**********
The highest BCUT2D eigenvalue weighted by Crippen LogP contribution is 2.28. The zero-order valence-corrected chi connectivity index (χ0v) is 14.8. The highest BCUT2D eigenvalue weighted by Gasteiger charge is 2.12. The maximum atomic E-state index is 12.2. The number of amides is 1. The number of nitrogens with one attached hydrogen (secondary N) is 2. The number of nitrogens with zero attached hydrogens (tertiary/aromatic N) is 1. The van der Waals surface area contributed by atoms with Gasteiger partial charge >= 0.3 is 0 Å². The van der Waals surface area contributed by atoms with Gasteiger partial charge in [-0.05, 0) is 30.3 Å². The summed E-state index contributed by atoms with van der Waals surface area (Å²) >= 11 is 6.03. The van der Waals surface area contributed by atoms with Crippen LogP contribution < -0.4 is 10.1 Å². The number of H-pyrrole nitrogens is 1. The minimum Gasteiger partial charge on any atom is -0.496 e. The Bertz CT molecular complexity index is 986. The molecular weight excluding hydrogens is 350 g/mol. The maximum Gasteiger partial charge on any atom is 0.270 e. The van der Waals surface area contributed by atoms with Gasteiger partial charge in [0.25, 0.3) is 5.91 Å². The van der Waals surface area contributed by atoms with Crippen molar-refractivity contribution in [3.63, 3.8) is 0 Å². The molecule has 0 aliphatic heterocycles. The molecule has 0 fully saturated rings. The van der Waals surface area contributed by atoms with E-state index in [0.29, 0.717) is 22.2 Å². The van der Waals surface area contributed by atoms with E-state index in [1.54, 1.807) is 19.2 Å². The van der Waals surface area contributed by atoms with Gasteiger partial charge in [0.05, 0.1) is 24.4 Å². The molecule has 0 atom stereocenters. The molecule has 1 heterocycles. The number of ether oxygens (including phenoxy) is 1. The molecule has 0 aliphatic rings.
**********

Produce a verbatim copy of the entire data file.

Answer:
The highest BCUT2D eigenvalue weighted by Crippen LogP contribution is 2.28. The zero-order valence-corrected chi connectivity index (χ0v) is 14.8. The highest BCUT2D eigenvalue weighted by Gasteiger charge is 2.12. The maximum atomic E-state index is 12.2. The number of amides is 1. The number of nitrogens with one attached hydrogen (secondary N) is 2. The number of nitrogens with zero attached hydrogens (tertiary/aromatic N) is 1. The van der Waals surface area contributed by atoms with Gasteiger partial charge >= 0.3 is 0 Å². The van der Waals surface area contributed by atoms with Gasteiger partial charge in [-0.05, 0) is 30.3 Å². The summed E-state index contributed by atoms with van der Waals surface area (Å²) >= 11 is 6.03. The van der Waals surface area contributed by atoms with Crippen LogP contribution < -0.4 is 10.1 Å². The number of H-pyrrole nitrogens is 1. The minimum Gasteiger partial charge on any atom is -0.496 e. The Bertz CT molecular complexity index is 986. The molecular weight excluding hydrogens is 350 g/mol. The maximum Gasteiger partial charge on any atom is 0.270 e. The van der Waals surface area contributed by atoms with Gasteiger partial charge in [0.25, 0.3) is 5.91 Å². The van der Waals surface area contributed by atoms with Crippen molar-refractivity contribution in [3.63, 3.8) is 0 Å². The molecule has 0 aliphatic heterocycles. The molecule has 0 fully saturated rings. The van der Waals surface area contributed by atoms with E-state index in [0.29, 0.717) is 22.2 Å². The van der Waals surface area contributed by atoms with E-state index in [1.54, 1.807) is 19.2 Å². The van der Waals surface area contributed by atoms with Gasteiger partial charge in [0.05, 0.1) is 24.4 Å². The molecule has 0 atom stereocenters. The molecule has 1 heterocycles. The number of ether oxygens (including phenoxy) is 1. The molecule has 0 aliphatic rings.